Good Governance Needed
In these sessions, attendees considered how they can redesign and implement new business practices, overcome resistance to institutional change, and cultivate efficiency.
A Road Map to Best Practices
Few institutions have faced a challenge of the gravity and scope as that encountered by the Pennsylvania State University (PSU or Penn State) in November 2011-and again when it received the Report of the Special Investigative Counsel (the "Freeh Report") on matters relating to child sexual abuse on campus and alleged failures by university leadership.
Stephen Dunham, Penn State vice president and general counsel, and Pamela Bernard, vice president and general counsel at Duke University, discussed how the recommendations serve as a blueprint for good governance and risk management for any institution.
Dunham emphasized that the report's recommendations are viewed by Penn State's leadership as a road map for best practices, helping the institution to establish a new risk mitigation and management structure.
The report included 119 specific recommendations for PSU, including expansion of faculty and staff training programs and increased background checks (both initial and annual) for individuals working with minors, new staff training programs, and beefing up campus security training.
Key to Penn State's response was the creation of a new administrative structure to assess and execute recommendations. This new structure included a response team composed of subcommittee chairs of the PSU board, including HR and legal subcommittees. An administration response team was composed of the vice president for administration, the senior vice president for finance and business, and the vice president and general counsel. Working with the board and administration teams is an advisory council including representatives from the faculty senate, the academic leadership council, students, medical center staff, and administration and athletics staff.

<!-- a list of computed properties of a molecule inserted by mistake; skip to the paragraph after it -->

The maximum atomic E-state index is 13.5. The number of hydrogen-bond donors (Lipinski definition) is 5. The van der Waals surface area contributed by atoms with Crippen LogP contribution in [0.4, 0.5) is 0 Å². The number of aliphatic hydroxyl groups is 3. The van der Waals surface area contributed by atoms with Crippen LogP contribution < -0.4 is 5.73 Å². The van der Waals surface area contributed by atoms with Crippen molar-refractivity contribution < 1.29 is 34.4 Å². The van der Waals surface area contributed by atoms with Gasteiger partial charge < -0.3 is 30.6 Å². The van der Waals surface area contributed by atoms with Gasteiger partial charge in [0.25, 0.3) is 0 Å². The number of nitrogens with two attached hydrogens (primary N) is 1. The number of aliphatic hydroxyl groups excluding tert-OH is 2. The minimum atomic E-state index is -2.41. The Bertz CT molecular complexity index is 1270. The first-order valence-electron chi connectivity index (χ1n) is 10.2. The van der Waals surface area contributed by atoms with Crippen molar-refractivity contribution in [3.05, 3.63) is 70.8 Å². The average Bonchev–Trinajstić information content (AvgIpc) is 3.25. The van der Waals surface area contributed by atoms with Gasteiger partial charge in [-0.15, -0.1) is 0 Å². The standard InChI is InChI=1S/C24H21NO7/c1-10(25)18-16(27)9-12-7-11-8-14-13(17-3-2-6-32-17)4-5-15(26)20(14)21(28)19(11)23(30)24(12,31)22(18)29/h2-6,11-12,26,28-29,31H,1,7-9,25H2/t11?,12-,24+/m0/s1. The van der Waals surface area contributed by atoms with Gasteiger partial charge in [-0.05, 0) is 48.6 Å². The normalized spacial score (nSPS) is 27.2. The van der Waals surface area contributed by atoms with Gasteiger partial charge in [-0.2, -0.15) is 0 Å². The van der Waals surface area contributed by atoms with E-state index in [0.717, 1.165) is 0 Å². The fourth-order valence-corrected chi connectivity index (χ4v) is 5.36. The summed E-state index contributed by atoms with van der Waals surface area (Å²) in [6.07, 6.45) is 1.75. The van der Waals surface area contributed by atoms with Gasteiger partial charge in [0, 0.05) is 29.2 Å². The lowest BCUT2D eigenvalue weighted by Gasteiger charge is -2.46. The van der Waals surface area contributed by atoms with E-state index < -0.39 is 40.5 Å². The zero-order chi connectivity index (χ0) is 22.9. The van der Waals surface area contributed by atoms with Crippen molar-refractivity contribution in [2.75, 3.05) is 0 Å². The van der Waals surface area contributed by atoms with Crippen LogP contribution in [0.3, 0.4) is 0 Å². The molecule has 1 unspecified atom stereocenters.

Noting that preparation prior to a controversial incident is critical, Bernard encouraged all institutions to take advantage of Penn State's efforts in shoring up their own campuses' crime and abuse prevention policies and practices.
A Strategy for Stability
For Matt Easdown, deputy chief financial officer and director of corporate finance at the University of Sydney, Australia, financial sustainability "can mean the gradual adjustment to a changing landscape or a sudden lurch in response to a major policy reversal." It was the latter for Easdown, when in 2011 the Australian government no longer provided "funding clusters" to support much of the cost of education delivery, and it removed student quotas.
In the session "Using Data Analytics to Achieve Financial Stability and Trans-parency," Easdown and copresenter Anthony Pember, chief executive officer, Pilbara Group Inc., explained the process of creating a new strategic plan to control costs and keep budgets balanced.
"We had to break away from the old funding models," explained Easdown, "and make each of our 16 entities [faculties] responsible for its own numbers." To accomplish that, the financial staff had to unbundle established—and often "covert"—arrangements that had made it difficult to reflect the true costs associated with various programs.
By analyzing the related data, explained Easdown and Pember, the business office was able to establish that a number of faculties were not self-sustaining, many were financially troubled, and cross-subsidies between faculties masked further budget issues.
"We've now moved to a new economic model," explained Easdown, "in which we've established business centers based on retention of direct revenues and allocation of central services based on consumption. The idea is that over the next five to seven years schools will learn how to better manage their budgets so that they eventually work their way to financial sustainability."
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